Sri Lanka: UN Human Rights Council (28 Feb 2017)

James Berry: I beg to move, That this House has considered human rights in Sri Lanka and the 34th session of the UN Human Rights Council. It is a pleasure to serve under your chairmanship, Mr Gapes, not only because it will be wonderfully fair and impartial but because I know that you take an interest in the issue. It is also a pleasure to be joined by so many members of the all-party parliamentary group...

Sri Lanka: UN Human Rights Council (28 Feb 2017)

James Berry: I could not agree more with the right hon. Lady. I am sure that the Minister will listen to the all-party group’s concerns about human rights in Sri Lanka. I have not just my own concerns as the chair of the all-party parliamentary group but concerns that my Tamil constituents have raised with me. They are concerned that UN Human Rights Council resolution 30/1 should not be just one more in...

Sri Lanka: UN Human Rights Council (28 Feb 2017)

James Berry: The reports by Freedom from Torture, whose No. 1 referral group is Tamils in Sri Lanka, are shocking. I know that the Government of Sri Lanka dispute what Freedom from Torture says, but even if we do not necessarily consider that, we must consider the recent report by the UN special rapporteur on torture, which was critical of how the Sri Lankan Government handle torture and the fact that the...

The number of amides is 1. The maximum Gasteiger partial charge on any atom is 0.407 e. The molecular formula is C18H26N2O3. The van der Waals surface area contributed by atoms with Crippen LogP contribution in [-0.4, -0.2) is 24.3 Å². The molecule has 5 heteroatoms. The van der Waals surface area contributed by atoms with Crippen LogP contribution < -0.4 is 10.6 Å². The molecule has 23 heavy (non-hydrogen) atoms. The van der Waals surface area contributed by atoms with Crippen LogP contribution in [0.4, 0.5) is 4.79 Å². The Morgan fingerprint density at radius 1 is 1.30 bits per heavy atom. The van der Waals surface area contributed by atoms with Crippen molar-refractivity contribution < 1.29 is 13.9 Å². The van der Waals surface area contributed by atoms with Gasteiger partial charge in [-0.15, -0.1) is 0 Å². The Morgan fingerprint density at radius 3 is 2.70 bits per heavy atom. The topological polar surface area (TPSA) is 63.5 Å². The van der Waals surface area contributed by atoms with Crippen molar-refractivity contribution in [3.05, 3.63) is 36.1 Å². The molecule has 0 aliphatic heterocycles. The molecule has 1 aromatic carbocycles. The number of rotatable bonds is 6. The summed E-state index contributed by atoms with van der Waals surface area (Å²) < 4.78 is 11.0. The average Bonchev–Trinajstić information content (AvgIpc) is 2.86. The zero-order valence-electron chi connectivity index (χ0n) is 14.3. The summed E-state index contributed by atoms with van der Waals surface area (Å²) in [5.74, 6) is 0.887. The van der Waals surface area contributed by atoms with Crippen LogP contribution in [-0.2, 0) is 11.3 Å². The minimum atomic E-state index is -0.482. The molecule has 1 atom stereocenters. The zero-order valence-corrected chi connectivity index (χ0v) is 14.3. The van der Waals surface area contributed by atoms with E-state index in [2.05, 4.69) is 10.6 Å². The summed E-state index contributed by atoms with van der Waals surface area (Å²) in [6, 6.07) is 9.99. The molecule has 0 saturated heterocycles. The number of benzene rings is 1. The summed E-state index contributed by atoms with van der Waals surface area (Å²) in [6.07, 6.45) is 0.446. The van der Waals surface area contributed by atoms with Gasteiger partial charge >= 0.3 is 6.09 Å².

Sri Lanka: UN Human Rights Council (28 Feb 2017)

James Berry: As I just outlined, the all-party parliamentary group for Tamils has indeed recognised the progress that has been made, but it is right to scrutinise the areas in which there has been a lack of progress and, as I will explain, a clear policy by the Government of Sri Lanka to undermine one of the key tenets of the resolution. I will come to that in a moment. We also highlighted areas in which...

Sri Lanka: UN Human Rights Council (28 Feb 2017)

James Berry: I agree. That brings us to the nub of the issue: the concern that the Government of Sri Lanka intend to turn up to Geneva this week and over the next few weeks to dazzle the international community with a list of clauses in the resolution on which they have made progress and a list of UN conventions that they have ratified, but to weasel out of the justice mechanism by saying that it is all...